Perhaps it’s unwise to dwell on such things although there is much to be said for being prepared, I think. A recent conversation with Cumbrian friends, all of us in our sixties now, drifted inevitably perhaps to how we make ourselves ready for whatever challenges might lie in wait for us. ‘Don’t leave it too late,’ seemed to be the consensus which I’ve heard repeated several times since. With this in mind I succumbed to impulse at the start of the weekend and bought a large red three-wheeler, a potential solution to the cycling problem. The transaction, in the dark outside the sociology department on Mill Lane, was a sobering affair which rendered me infuriatingly shaky, too shaky in fact to try out the bike – trike, I suppose – properly and subsequently side-swiped by a brief burst of sobbing on the way to the cash machine. Fortunately Jack was there to soak up the worst of it. I’m still rather cowed by its size and its shiny redness, although it’s not unlike the tricycle which was my passport to five -year-old freedom. It reminds me of a long ago bid for liberation when I bought a motor bike from a colleague. Not huge by motor cycle standards – it was a Honda 175 – I never conquered my fear of it and, after a few secretive sorties up and down outside the garage, I sold it back to its previous owner. Now, I’m hoping I’ve found my big yellow taxi (‘you don’t know what you’ve got til it’s gone’) in time.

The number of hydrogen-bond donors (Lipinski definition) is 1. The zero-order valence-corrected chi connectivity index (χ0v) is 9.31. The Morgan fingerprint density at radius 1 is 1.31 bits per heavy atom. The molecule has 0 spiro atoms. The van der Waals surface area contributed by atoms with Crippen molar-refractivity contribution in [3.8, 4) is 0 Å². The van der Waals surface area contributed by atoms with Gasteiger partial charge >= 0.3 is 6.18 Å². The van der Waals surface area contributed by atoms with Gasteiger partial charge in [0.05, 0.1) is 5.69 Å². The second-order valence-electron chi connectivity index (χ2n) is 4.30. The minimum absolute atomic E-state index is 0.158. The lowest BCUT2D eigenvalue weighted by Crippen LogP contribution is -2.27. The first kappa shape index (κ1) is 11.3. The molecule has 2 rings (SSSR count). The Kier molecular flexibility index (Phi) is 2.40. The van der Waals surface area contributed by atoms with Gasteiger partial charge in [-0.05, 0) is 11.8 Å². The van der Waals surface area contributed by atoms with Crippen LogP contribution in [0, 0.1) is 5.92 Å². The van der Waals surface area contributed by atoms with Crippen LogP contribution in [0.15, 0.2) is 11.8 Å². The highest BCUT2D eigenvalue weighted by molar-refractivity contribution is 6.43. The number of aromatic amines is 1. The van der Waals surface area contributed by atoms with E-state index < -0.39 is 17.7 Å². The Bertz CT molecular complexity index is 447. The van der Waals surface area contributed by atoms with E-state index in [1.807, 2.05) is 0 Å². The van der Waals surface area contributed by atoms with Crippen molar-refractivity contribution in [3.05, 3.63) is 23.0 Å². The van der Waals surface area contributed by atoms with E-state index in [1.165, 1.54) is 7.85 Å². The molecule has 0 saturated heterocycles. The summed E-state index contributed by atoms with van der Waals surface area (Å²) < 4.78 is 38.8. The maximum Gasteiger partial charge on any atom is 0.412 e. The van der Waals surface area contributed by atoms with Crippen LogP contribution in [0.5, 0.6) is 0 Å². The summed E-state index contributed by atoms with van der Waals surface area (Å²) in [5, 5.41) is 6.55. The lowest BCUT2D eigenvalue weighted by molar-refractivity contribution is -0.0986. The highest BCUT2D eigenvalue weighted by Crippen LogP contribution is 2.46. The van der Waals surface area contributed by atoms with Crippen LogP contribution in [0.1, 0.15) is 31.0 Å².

So yesterday Hudson and I embarked on what might be a last outing together for a while. Not really a sentimental journey although pedalling along the river into town and then across Midsummer Common and along Riverside was pleasant enough in the autumn light despite my wobbles. The outer limit of the expedition was the Cambridge Retail Park, my destination B&Q for a tub of tile grout. Not the way I would normally choose to spend a Sunday afternoon – years of Sunday tango practicas have saved me from such a fate – but it wasn’t pleasant being reminded that this is what a large proportion of the population do with their precious free time or being part of that throng. Not much of a journey in real terms but by the time I headed home I was exhausted. ‘Don’t get old,’ I overheard a woman trying on sports shoes advising the young assistant. I know what she means.